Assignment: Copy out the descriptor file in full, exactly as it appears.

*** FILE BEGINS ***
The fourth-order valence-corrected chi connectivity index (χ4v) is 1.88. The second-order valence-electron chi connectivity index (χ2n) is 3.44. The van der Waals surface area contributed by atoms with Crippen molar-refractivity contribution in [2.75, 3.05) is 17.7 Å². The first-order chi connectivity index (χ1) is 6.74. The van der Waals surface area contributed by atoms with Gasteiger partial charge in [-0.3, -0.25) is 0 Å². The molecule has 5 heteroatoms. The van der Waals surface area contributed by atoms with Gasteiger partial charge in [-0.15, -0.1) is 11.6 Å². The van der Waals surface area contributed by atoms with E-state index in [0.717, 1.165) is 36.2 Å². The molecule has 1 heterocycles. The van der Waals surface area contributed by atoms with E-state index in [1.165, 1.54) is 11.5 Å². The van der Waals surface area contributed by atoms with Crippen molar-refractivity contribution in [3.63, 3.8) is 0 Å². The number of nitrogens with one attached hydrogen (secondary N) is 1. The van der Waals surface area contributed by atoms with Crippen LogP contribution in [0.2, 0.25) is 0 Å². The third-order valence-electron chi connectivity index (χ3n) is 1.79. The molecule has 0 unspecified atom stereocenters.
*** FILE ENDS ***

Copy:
The fourth-order valence-corrected chi connectivity index (χ4v) is 1.88. The second-order valence-electron chi connectivity index (χ2n) is 3.44. The van der Waals surface area contributed by atoms with Crippen molar-refractivity contribution in [2.75, 3.05) is 17.7 Å². The first-order chi connectivity index (χ1) is 6.74. The van der Waals surface area contributed by atoms with Gasteiger partial charge in [-0.3, -0.25) is 0 Å². The molecule has 5 heteroatoms. The van der Waals surface area contributed by atoms with Gasteiger partial charge in [-0.15, -0.1) is 11.6 Å². The van der Waals surface area contributed by atoms with E-state index in [0.717, 1.165) is 36.2 Å². The molecule has 1 heterocycles. The van der Waals surface area contributed by atoms with E-state index in [1.165, 1.54) is 11.5 Å². The van der Waals surface area contributed by atoms with Crippen molar-refractivity contribution in [3.63, 3.8) is 0 Å². The number of nitrogens with one attached hydrogen (secondary N) is 1. The van der Waals surface area contributed by atoms with Crippen LogP contribution in [0.2, 0.25) is 0 Å². The third-order valence-electron chi connectivity index (χ3n) is 1.79. The molecule has 0 unspecified atom stereocenters.